We neither say Apple (or any other company) is good or bad. However, one always needs to hear both sides and, more importantly, focus on the facts.
In the case of the original story in this thread, some YouTuber just repeated a misleading story by some blogger who calls himself a "hacker."¹ Of course, the misleading story (Apple uses unique application hashes to track you) perfectly matched the mindset of Apple’s opponents. We saw some tech news websites that also repeated the story without checking what actually happens. It needed several counter statements until the tech news websites revised their original reports.
What is the problem? Some people just reshare stories that fit their mindset without checking the facts. It is all about appealing to the emotions instead of dealing with the boring facts. If you debunk their myths, people block you and call you “fanboys.” If you publish some unfavorable facts about products/services these people promote, people block you and call you “haters.”
Again: One always needs to hear both sides and, more importantly, focus on the facts.
¹ Even worse: This individual complained about news websites that checked and reported the facts instead of reporting the original misleading story to get on the anti-Apple bandwagon.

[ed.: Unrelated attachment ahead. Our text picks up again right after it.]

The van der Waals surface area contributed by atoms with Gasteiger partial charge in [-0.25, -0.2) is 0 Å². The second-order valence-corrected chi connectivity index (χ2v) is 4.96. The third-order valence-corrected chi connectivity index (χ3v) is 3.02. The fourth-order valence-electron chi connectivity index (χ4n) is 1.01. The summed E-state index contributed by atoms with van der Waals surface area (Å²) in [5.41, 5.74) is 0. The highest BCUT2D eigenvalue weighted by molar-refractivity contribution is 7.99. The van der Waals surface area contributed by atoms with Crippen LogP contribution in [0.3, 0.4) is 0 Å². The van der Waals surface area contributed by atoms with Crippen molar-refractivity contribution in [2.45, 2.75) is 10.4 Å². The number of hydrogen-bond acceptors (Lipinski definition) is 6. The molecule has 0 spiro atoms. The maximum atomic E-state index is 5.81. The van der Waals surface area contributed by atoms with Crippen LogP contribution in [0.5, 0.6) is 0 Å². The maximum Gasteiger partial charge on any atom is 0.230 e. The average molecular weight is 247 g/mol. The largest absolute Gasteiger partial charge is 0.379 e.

All use the child thing to allow spy. ugh! i hate those people like the ones who kept say “vote no on number one” the right to repair because the man who repair your car will get your real time location and kill you or whatever, i hate those arguments because you know it’s wrong but you cant just prove it’s wrong like spy for bad people to stop terrorists
Again: One always needs to hear both sides and, more importantly, focus on the facts.
Yes, the one side that Apple is secure right? i dont want it, i want it to be private (at least it’s my point of view) because no matter how much its secure your data would be leaked anyway by apple or it’s partners or the unencrypted channel that apple used to check certfs but at least private it would be your data and everything open source so you see what happens!
also if you talk about me, i just shared: https://youtu.be/gUzDbWADbfs?t=295 which kinda does not support my words at the first (Because they said we still not sure but it’s likely did not happening) so yeah i think the days is the only thing would tell us the truth…